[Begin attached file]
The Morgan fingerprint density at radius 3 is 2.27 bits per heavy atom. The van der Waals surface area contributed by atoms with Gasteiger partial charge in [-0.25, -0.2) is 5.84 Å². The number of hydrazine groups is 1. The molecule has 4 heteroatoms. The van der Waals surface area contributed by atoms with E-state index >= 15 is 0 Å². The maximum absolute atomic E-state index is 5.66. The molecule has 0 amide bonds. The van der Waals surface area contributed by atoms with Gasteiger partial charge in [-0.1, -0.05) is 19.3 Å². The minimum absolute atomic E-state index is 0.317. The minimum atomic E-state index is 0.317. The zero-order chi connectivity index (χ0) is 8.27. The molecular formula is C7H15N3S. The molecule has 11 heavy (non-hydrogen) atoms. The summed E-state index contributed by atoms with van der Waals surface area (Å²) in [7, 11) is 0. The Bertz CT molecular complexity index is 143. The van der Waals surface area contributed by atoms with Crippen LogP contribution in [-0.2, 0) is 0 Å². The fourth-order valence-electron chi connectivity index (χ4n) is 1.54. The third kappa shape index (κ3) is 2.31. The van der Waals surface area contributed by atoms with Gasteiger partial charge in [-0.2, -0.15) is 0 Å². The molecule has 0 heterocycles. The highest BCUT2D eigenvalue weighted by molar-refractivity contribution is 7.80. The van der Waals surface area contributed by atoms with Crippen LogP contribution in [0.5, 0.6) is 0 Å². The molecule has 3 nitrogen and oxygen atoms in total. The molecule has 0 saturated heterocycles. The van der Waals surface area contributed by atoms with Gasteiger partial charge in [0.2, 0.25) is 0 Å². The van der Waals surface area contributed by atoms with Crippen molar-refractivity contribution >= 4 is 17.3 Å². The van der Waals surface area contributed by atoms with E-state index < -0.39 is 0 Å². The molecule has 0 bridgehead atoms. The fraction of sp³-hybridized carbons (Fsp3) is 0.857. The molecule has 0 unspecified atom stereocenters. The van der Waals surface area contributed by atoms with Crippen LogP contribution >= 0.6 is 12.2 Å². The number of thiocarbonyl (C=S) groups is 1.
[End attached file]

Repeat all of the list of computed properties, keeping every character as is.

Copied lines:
The Morgan fingerprint density at radius 3 is 2.27 bits per heavy atom. The van der Waals surface area contributed by atoms with Gasteiger partial charge in [-0.25, -0.2) is 5.84 Å². The number of hydrazine groups is 1. The molecule has 4 heteroatoms. The van der Waals surface area contributed by atoms with E-state index >= 15 is 0 Å². The maximum absolute atomic E-state index is 5.66. The molecule has 0 amide bonds. The van der Waals surface area contributed by atoms with Gasteiger partial charge in [-0.1, -0.05) is 19.3 Å². The minimum absolute atomic E-state index is 0.317. The minimum atomic E-state index is 0.317. The zero-order chi connectivity index (χ0) is 8.27. The molecular formula is C7H15N3S. The molecule has 11 heavy (non-hydrogen) atoms. The summed E-state index contributed by atoms with van der Waals surface area (Å²) in [7, 11) is 0. The Bertz CT molecular complexity index is 143. The van der Waals surface area contributed by atoms with Crippen LogP contribution in [-0.2, 0) is 0 Å². The fourth-order valence-electron chi connectivity index (χ4n) is 1.54. The third kappa shape index (κ3) is 2.31. The van der Waals surface area contributed by atoms with Gasteiger partial charge in [-0.2, -0.15) is 0 Å². The molecule has 0 heterocycles. The highest BCUT2D eigenvalue weighted by molar-refractivity contribution is 7.80. The van der Waals surface area contributed by atoms with Crippen LogP contribution in [0.5, 0.6) is 0 Å². The molecule has 3 nitrogen and oxygen atoms in total. The molecule has 0 saturated heterocycles. The van der Waals surface area contributed by atoms with Gasteiger partial charge in [0.2, 0.25) is 0 Å². The van der Waals surface area contributed by atoms with Crippen molar-refractivity contribution >= 4 is 17.3 Å². The van der Waals surface area contributed by atoms with E-state index < -0.39 is 0 Å². The molecule has 0 bridgehead atoms. The fraction of sp³-hybridized carbons (Fsp3) is 0.857. The molecule has 0 unspecified atom stereocenters. The van der Waals surface area contributed by atoms with Crippen LogP contribution >= 0.6 is 12.2 Å². The number of thiocarbonyl (C=S) groups is 1.